Update: Golden Gate Yacht Club, the host of the America’s Cup sailing race, announced today their plans to go ahead as planned with in the wake of a death in the race.

Here’s the report from The Associated Press:

British sailor Andrew Simpson, a member of the Swedish America's Cup racing team, died when the Artemis Racing AC-72 catamaran capsized. (Photo by Justin Sullivan/Getty Images)
British sailor Andrew Simpson, a member of the Swedish America’s Cup racing team died when the Artemis Racing AC-72 catamaran capsized. (Photo by Justin Sullivan/Getty Images)

SAN FRANCISCO (AP) — The America’s Cup will go on as planned after the death of a sailor during a training run last week on San Francisco Bay, officials said on Tuesday.

America’s Cup officials made the announcement at a news conference in San Francisco. The officials also said they expected all four entrants to compete, including Artemis Racing.

One of Artemis’ two boats was badly damaged when it capsized and broke into pieces Thursday. Strategist Andrew ‘Bart” Simpson was trapped under the wreckage for more than 10 minutes and was pronounced dead shortly after the accident.

The 72-foot catamaran was attempting to change direction and turn downwind when it capsized, officials have said. Though difficult, the maneuver was considered normal.

One hull snapped. Investigators will have to determine whether a structural problem caused the catamaran to flip, or if the capsize broke the boat. Last fall, Artemis said the front beam of the catamaran was damaged during structural tests, delaying the boat’s christening.

Oracle Racing won the last America’s Cup in 2010 in Spain, and its owner, billionaire Larry Ellison, picked the San Francisco Bay to defend the cup. Three teams have signed up to challenge and are scheduled to begin racing one another in July to determine who will take on Oracle. The finals against Oracle begin in August.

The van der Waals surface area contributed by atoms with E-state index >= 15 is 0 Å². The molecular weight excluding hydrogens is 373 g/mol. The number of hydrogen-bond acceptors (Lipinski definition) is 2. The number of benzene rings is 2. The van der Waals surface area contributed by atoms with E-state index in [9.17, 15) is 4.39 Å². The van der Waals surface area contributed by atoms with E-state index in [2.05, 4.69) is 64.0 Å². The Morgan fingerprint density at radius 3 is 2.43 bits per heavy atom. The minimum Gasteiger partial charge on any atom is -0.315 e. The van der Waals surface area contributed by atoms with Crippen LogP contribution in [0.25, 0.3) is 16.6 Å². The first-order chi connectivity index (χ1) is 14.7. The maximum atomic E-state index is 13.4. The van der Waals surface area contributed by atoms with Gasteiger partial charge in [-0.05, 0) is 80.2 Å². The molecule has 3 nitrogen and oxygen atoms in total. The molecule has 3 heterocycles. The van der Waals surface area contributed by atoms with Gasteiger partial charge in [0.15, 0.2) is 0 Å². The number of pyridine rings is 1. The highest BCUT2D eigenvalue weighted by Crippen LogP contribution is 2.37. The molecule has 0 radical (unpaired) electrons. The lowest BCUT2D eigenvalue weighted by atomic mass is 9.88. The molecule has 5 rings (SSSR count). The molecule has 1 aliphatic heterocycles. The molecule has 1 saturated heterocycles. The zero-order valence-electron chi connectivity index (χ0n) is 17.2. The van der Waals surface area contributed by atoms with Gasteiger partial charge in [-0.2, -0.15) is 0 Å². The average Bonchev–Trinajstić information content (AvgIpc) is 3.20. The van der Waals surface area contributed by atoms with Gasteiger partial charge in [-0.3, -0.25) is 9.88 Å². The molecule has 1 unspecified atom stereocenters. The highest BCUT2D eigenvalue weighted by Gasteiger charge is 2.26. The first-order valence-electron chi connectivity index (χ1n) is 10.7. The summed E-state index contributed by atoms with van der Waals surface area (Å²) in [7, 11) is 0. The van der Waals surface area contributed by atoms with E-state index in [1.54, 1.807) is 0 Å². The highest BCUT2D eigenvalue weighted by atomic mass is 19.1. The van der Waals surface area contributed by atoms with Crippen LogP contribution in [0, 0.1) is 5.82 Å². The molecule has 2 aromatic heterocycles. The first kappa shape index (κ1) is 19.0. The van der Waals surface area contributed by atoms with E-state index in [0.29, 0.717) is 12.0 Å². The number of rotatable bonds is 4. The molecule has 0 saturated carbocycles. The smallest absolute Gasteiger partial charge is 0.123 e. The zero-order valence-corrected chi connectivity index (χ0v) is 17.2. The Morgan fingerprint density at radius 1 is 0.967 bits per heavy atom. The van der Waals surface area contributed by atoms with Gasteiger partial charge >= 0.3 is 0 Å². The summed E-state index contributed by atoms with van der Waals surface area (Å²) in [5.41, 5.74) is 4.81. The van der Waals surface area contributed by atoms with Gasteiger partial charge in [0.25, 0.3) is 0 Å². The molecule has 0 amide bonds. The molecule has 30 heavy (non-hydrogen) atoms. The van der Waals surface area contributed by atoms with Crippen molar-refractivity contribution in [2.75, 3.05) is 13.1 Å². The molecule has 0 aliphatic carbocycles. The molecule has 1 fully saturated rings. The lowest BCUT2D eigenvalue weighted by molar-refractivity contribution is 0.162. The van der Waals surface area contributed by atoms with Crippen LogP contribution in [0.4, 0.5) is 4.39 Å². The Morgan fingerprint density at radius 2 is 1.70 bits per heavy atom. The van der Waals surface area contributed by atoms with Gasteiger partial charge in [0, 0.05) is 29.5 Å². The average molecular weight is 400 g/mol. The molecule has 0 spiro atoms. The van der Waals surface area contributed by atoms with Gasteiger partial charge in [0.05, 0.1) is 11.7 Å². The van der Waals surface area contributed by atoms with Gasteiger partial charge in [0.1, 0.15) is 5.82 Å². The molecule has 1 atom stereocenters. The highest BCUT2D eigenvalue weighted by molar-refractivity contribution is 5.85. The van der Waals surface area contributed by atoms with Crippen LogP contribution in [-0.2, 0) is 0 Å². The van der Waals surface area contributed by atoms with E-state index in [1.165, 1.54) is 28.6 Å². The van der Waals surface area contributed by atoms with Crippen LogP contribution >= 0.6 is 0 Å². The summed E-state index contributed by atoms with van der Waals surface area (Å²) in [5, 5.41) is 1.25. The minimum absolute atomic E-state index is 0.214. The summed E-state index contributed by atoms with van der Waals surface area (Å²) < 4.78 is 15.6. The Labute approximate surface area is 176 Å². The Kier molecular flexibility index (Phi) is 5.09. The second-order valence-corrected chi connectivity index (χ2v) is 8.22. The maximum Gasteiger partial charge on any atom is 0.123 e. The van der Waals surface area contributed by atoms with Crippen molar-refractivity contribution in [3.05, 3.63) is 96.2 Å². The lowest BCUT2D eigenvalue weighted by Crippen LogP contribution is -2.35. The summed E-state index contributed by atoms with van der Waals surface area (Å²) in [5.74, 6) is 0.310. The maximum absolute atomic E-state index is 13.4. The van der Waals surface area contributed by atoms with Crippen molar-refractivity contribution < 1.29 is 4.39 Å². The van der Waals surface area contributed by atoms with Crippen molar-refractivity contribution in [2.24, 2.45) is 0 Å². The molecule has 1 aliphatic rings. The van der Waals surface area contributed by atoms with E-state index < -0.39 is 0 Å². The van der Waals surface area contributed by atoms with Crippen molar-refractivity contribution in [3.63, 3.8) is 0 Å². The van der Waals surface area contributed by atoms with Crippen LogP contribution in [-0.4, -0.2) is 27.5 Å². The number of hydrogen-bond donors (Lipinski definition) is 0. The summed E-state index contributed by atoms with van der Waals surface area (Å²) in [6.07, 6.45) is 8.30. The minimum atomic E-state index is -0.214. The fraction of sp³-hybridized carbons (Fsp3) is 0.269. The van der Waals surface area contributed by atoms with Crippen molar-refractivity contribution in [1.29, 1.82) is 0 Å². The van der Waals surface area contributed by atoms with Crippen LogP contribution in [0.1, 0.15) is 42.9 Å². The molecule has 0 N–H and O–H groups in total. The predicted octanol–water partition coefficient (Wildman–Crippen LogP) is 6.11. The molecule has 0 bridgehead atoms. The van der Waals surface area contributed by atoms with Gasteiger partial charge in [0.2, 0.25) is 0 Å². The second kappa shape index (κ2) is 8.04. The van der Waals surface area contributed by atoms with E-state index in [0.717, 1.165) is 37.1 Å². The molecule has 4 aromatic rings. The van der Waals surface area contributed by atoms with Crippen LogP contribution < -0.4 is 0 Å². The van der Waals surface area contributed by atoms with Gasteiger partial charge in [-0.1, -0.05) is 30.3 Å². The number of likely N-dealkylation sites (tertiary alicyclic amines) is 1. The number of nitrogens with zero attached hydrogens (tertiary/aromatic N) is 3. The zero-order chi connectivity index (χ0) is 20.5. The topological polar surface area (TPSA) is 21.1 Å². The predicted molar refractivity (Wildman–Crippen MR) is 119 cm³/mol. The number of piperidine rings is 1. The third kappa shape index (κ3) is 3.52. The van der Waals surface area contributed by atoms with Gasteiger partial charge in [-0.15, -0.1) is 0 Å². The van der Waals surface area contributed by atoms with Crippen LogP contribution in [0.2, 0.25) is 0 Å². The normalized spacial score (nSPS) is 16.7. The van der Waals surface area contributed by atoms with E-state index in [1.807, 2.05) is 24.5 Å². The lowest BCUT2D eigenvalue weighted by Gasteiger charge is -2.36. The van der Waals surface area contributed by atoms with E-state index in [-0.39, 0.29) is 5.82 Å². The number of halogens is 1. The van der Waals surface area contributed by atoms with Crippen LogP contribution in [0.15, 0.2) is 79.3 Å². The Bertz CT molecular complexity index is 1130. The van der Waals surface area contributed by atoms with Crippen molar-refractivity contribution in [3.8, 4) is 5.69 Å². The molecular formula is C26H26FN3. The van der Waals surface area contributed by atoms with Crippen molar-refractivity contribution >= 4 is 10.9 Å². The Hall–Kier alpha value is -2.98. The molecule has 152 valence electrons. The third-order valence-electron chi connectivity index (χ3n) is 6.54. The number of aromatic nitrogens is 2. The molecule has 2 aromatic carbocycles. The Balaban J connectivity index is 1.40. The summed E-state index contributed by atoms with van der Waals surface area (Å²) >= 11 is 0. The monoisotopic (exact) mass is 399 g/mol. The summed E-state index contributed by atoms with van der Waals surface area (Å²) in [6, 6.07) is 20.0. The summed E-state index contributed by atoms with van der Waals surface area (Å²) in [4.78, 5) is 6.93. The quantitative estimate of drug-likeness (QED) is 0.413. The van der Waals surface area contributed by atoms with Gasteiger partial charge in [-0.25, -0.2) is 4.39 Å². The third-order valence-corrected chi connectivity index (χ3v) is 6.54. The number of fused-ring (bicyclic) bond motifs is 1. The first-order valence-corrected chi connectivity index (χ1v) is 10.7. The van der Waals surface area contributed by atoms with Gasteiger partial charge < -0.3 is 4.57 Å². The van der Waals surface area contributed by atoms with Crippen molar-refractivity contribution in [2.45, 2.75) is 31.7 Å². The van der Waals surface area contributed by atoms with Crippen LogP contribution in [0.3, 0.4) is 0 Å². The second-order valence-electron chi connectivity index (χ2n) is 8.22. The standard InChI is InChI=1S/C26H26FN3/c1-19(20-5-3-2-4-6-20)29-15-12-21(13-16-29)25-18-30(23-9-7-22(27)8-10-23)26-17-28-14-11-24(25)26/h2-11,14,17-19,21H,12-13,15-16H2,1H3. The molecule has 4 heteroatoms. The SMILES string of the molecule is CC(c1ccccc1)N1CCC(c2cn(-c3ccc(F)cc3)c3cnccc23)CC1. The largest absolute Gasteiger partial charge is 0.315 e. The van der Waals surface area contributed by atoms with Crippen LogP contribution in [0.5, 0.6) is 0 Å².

Earlier, Bay City News reported that a German team is pulling out of the regatta’s competition for youth:

Sailing Team Germany’s youth team, which was slated to compete in the Red Bull Youth America’s Cup from Sept. 1-4, announced over the weekend that it was pulling out of the competition after Simpson’s death.

Team managing director Oliver Schwall said in a statement that he hoped the death would prompt race officials to “thoroughly rethink” the format and equipment used in the races.

The youth teams, comprised of sailors ages 19 to 24, use 45-foot catamarans rather than the larger 72-foot ones that will be used by the older sailors in races that start in July with the Louis Vuitton Cup and end in the America’s Cup Finals from Sept. 7-21.

One youth team, the San Francisco-based American Youth Sailing Force, already capsized their 45-foot boat during a practice run earlier this month, while Oracle Team USA had their 72-foot boat heavily damaged and swept out to sea in a capsizing last October.

No one was injured in either of those incidents.

America’s Cup officials are meeting today in San Francisco to discuss how the races should move forward following Simpson’s death.

Officials haven’t yet released specifics about the time and location of the meeting, but said it would include members of Oracle Team USA, Artemis Racing, Emirates Team New Zealand and Luna Rossa Challenge — all four teams competing in the races with the 72-foot boats.

San Francisco Mayor Ed Lee said Monday he was also waiting to hear from race organizers about what, if any, changes might be made to the regatta and said he shared their concerns about the safety of the sailors.

Lee said, “I’m going to be working very hard to continue making sure this event is both safe and successful.”

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